FoodReference.com (since 1999)
Food Articles, News & Features Section
Home | Food Articles | Food Trivia | Today In Food History | Recipes | Cooking Tips | Videos
Food Quotes | Who's Who | Food Trivia Quizzes | Crosswords | Food Poems | Food Posters
Cookbooks | Magazines | Recipe Contests | Culinary Schools | Gourmet Tours | Food Festivals
One cannot picture Bugs Bunny without his ever-present carrot. While Bugs seems to favor carrots for purely hedonistic reasons, real rabbits prefer them because they are hard. Rabbits’ teeth never stop growing. Thus, they relish gnawing on hard vegetables in an effort to continually hone them.
The carrot, a member of the parsley family, is a root vegetable believed to have originated in Afghanistan. Men have been consuming them for over 2000 years. Interestingly, carrots used to be purple until the common orange variety was developed in England in the 17th century.
Carrots are available year round. The ones with the greens still attached are usually fresher and better tasting than their bagged, topless counterparts. Choose carrots that are firm, free of cracks, and with non-wilted greens. The best ones are young and slender. Baby carrots however, although the most tender, are not as flavorful as their adolescent peers. Older and larger carrots are tougher and sometimes need to have their woody core removed.
Remove the greens before storage since they deplete moisture and vitamins from the carrots. Store them in a plastic bag in your fridge. Some say they can be held up to two weeks but I recommend using them within one week due to the deterioration of the natural sugars within the carrot. Younger carrots don’t need to be peeled before use. Simply scrub their surface with a small brush under running water. Older carrots, being more fibrous, are usually peeled.
Carrots are nutritional powerhouses purported to fight cancer, lower cholesterol and boost the immune system. They contain Vitamins A, B, C, D, E, the minerals potassium and magnesium, and of course the highly touted beta-carotene. Beta-carotene is one of hundreds of substances collectively known as carotenoids, which give carrots their characteristic pigment.
Carrots can be cooked in any number of ways although I would avoid boiling them since the water will draw out much of their flavor. Roasting and sautéing are my favorite methods but if you must go the water route, steam them instead.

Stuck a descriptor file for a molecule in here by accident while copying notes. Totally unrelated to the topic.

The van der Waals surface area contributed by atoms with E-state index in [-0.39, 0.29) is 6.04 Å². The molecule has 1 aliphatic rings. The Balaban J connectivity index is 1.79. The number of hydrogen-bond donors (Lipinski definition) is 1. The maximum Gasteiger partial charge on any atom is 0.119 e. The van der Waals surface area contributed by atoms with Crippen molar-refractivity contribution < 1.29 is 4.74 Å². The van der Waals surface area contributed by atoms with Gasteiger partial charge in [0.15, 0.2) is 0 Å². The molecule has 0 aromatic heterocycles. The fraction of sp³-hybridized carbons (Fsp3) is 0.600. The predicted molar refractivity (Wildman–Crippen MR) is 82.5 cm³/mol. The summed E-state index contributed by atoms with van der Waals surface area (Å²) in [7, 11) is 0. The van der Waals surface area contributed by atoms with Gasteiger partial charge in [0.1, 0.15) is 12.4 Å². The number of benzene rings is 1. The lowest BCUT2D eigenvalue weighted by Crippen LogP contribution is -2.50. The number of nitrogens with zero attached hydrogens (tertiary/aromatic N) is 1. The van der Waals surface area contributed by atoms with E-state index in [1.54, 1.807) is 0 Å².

Carrots have innumerable culinary uses. They are an important ingredient to the classic mirepoix, a mixture of celery, onions and carrots used to flavor stocks, sauces, and casseroles. Instead of mashed potatoes, try mashed carrots. Just follow the same steps as mashed potatoes except the carrots will need to be cooked longer to get soft. Here’s a way to jazz up your sautéed vegetables. Take a carrot and grate it on the largest holes of your grater. Sauté your vegetables and then near the end add the grated carrot. Or julienne your carrots and add them to stir frys. Cut them in large chunks and use them as a bed to rest your chicken on while it roasts. And for dessert, of course there’s carrot cake.
Here’s a delicious and completely no-fat dressing that you must try. You will need one of those juicing machines which is a great thing to have. Not only can you reap the health benefits of drinking fresh vegetable juice but you can also use the juice in various other preparations. This recipe follows the same formula as a basic vinaigrette: three parts oil to one part acid. The exception of course, is that carrot juice is substituted for the oil. For the acid I like fresh squeezed lemon juice.
· 6 oz. carrot juice
· 2 oz. lemon juice
· 2 large shallots, minced
· Salt & pepper to taste
Simply whisk the ingredients and toss with the salad. This is an ample amount for four people. Adjust the recipe accordingly. A variation is to substitute balsamic vinegar for the lemon juice. Now for a little decadence.
· 2 tablespoons butter
· 1 small to medium onion, diced.
· 2 tablespoons flour
· 4 medium carrots, diced
· 1 quart chicken stock
· Half cup heavy cream
· Salt and white pepper to taste
Sweat the onions with some salt in the butter over low to medium heat until they are soft and translucent. Do not brown them. Add the flour and cook for two minutes while constantly stirring. Add the carrots and cook for two more minutes. Add the stock, bring to a boil, and then simmer uncovered until the carrots are soft. Puree the soup in a blender and then work it through a strainer with a ladle or the back of a spoon into a pot. Bring it back to a simmer and stir in the cream. Season with salt and pepper. If the soup is too thick, add more stock. If it’s too thin, continue to simmer until the desired consistency is achieved. That’s all folks.
Please feel free to link to any pages of FoodReference.com from your website.
For permission to use any of this content please E-mail: email@example.com
All contents are copyright © 1990 - 2015 James T. Ehler and www.FoodReference.com unless otherwise noted. All rights reserved.
You may copy and use portions of this website for non-commercial, personal use only.
Any other use of these materials without prior written authorization is not very nice and violates the copyright.
Please take the time to request permission.